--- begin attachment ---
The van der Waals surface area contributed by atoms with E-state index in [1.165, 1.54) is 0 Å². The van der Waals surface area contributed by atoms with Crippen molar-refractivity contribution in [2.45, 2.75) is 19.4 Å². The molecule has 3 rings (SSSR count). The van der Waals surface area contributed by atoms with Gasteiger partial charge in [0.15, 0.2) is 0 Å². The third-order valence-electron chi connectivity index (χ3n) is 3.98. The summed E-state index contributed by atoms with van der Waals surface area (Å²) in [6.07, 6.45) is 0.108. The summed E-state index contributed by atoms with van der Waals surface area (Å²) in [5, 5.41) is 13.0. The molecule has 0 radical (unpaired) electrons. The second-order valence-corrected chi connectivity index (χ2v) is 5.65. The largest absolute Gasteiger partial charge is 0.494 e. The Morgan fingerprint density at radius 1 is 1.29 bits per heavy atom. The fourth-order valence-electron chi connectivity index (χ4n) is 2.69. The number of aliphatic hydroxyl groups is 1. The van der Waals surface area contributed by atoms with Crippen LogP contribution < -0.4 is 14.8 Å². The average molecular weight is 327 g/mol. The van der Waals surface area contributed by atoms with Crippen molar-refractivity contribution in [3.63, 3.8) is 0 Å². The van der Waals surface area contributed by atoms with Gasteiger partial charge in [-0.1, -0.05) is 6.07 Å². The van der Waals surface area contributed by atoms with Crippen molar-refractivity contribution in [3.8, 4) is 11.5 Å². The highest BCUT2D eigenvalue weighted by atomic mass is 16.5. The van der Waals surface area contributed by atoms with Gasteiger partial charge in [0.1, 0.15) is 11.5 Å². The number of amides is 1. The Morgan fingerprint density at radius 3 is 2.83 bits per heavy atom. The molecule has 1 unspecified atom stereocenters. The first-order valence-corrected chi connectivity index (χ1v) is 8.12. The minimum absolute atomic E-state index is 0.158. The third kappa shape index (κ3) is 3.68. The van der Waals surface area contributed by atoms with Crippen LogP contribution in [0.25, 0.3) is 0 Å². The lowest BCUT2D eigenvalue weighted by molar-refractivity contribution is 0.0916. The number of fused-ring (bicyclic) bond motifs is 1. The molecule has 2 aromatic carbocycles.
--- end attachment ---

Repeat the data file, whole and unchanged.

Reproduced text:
The van der Waals surface area contributed by atoms with E-state index in [1.165, 1.54) is 0 Å². The van der Waals surface area contributed by atoms with Crippen molar-refractivity contribution in [2.45, 2.75) is 19.4 Å². The molecule has 3 rings (SSSR count). The van der Waals surface area contributed by atoms with Gasteiger partial charge in [0.15, 0.2) is 0 Å². The third-order valence-electron chi connectivity index (χ3n) is 3.98. The summed E-state index contributed by atoms with van der Waals surface area (Å²) in [6.07, 6.45) is 0.108. The summed E-state index contributed by atoms with van der Waals surface area (Å²) in [5, 5.41) is 13.0. The molecule has 0 radical (unpaired) electrons. The second-order valence-corrected chi connectivity index (χ2v) is 5.65. The largest absolute Gasteiger partial charge is 0.494 e. The Morgan fingerprint density at radius 1 is 1.29 bits per heavy atom. The fourth-order valence-electron chi connectivity index (χ4n) is 2.69. The number of aliphatic hydroxyl groups is 1. The van der Waals surface area contributed by atoms with Crippen LogP contribution < -0.4 is 14.8 Å². The average molecular weight is 327 g/mol. The van der Waals surface area contributed by atoms with Crippen molar-refractivity contribution in [3.63, 3.8) is 0 Å². The van der Waals surface area contributed by atoms with Gasteiger partial charge in [-0.1, -0.05) is 6.07 Å². The van der Waals surface area contributed by atoms with Crippen molar-refractivity contribution in [3.8, 4) is 11.5 Å². The highest BCUT2D eigenvalue weighted by atomic mass is 16.5. The van der Waals surface area contributed by atoms with Gasteiger partial charge in [0.1, 0.15) is 11.5 Å². The number of amides is 1. The Morgan fingerprint density at radius 3 is 2.83 bits per heavy atom. The molecule has 1 unspecified atom stereocenters. The first-order valence-corrected chi connectivity index (χ1v) is 8.12. The minimum absolute atomic E-state index is 0.158. The third kappa shape index (κ3) is 3.68. The van der Waals surface area contributed by atoms with Crippen LogP contribution in [0.25, 0.3) is 0 Å². The lowest BCUT2D eigenvalue weighted by molar-refractivity contribution is 0.0916. The number of fused-ring (bicyclic) bond motifs is 1. The molecule has 2 aromatic carbocycles.